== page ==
Can Groom? Award-winning groomer Michell Evans reveals what it takes to become a show-stopping groomer.
Pet Product News: Manyofushavebeenwatchingthetopgroomers workdur-
ing the grooming contests at trade shows all year and marvel at their expertise.
In your opinion, how much of their success can be attributed to innate, natural
talent, and how much of it is just old-fashioned hard work and practice?
Michell Evans: In my experience, it takes a little of both. All talent
takes practice. Musicians, painters and athletes all have to practice
their art and skills. Some people have an eye for grooming, and
some don’t. I, for example, could practice tennis until the cows
come home, and I will never be a world-renowned tennis player. I
am just not wired that way or built that way.
Evans: Fundamentally, a grooming candidate needs a sound body
and endless patience. This is a very physical job that requires a fit,
strong body. Learning to groom is a tedious process that requires
patience and the ability to keep everything in perspective. It is
easy to get too intensely involved with a dog and its haircut. It
takes a person who can decide when a style is good enough and
when a dog has had enough.
to higher standards? Or do groomers still need to raise the bar on standards?
Evans: Today’s up-and-coming groomers hold themselves to a
higher standard because they have endless resources. Back in the
day, groomers had to learn solely from a book with drawings, from
a breeder on their specific breed, from going to dog shows or from
a grooming mentor. It was often a situation where you only knew
what you had learned from one person.
Now, thanks to the World Wide Web, groomers can learn how
to groom anything, anytime, anywhere from multiple sources with
endless options. Basically, they can check their facts. If five of the top
Glen of Imaal terrier breeders, groomers and handlers have information online about how to groom them properly, then a groomer
can combine and compare information and get a much better picture of the breed profile and what is required. They can even do the
work and then ask a mentor in Ireland to critique their work. This
was simply unheard of 20 years ago.
regulatory oversight over the grooming industry. What would you like to see hap-
pen in respect to this over the next few years?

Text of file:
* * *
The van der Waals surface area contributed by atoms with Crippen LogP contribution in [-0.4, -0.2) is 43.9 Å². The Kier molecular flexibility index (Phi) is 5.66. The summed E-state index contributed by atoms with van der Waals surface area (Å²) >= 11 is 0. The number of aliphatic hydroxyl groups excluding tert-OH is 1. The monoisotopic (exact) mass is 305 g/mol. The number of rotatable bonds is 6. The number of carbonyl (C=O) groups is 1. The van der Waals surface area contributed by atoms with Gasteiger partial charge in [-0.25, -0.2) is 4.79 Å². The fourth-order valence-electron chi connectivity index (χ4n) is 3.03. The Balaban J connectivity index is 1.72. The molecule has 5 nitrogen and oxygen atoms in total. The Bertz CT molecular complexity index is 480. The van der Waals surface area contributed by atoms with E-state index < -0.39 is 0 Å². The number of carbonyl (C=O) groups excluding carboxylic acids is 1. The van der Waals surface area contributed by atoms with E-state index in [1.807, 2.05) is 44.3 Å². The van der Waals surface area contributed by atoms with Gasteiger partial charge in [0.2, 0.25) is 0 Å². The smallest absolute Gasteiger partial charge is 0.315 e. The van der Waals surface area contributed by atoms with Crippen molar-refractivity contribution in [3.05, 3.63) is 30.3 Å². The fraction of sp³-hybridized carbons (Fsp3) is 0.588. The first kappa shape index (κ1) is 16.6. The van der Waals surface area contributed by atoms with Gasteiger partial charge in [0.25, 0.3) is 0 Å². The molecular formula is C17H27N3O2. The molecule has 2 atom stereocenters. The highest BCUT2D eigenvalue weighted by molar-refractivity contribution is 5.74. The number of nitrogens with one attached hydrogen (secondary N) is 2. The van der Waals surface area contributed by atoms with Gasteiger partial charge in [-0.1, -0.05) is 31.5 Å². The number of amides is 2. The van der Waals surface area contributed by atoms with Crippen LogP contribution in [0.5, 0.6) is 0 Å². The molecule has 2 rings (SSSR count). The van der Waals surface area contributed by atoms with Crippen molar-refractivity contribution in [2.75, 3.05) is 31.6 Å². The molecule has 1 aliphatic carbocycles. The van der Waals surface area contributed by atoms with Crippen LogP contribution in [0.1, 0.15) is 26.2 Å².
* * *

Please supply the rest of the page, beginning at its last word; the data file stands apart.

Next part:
Evans: The whole idea of regulatory oversight is a mystery to me.
I have many thoughts—some for, some against. I am focusing on
being prepared either way. I make sure to run a clean and healthy
business for my clients and my employees. I make sure that my
employees and I are certified and informed. I appreciate the work
that is being done by the World Pet Association (WPA) and others
to stay apprised of regulatory activities around the U.S. It is a huge
comfort to know that if legislation crops up in my area, I have resources for help in navigating the situation. •
Michell Evans is a multi Best in Show and Best All Around winning groomer.
She was a Groom Team USA member from 2009 to 2013. She was a member
of the handstripping Silver Medal winning team in Belgium in 2011 and the
Gold Medal winning team in Spain in 2013. Her business, The Grooming
Tutor, based in Lake Oswego, Ore., has been educating groomers since 2000.
Michell Evans was a
Groom Team USA member
from 2009 to 2013.
Pet Product News: What are the biggest upsides to taking your grooming
business on the road?
Mary Oquendo: An upside is flexibility. We don’t have to be in a
facility at specific hours. This can be really important for accommodating children’s schedules and medical appointments. My
biggest upside is having lunch at any of the various lakes and
trails that litter my area.
Oquendo: The biggest challenge is weather. In the Northeast, it’s
snow. In other parts of the country, it could be hurricanes or heat.
Oquendo: As we do not need the clientele shops do, we can niche
ourselves. Groom what makes you happy and then market to
that group only. Network with other mobiles in your area. Do
not offer any form of discount, and price accordingly. •
Mary Oquendo is a certified Master Pet Tech Instructor, co-owner of
Hands and Paws—Reiki for All in New Milford, Conn., instructor
at Pawsitive Educational Training in Danbury, Conn., and owner of
Pawsitively Pretty Mobile Grooming Salon in Danbury, Conn.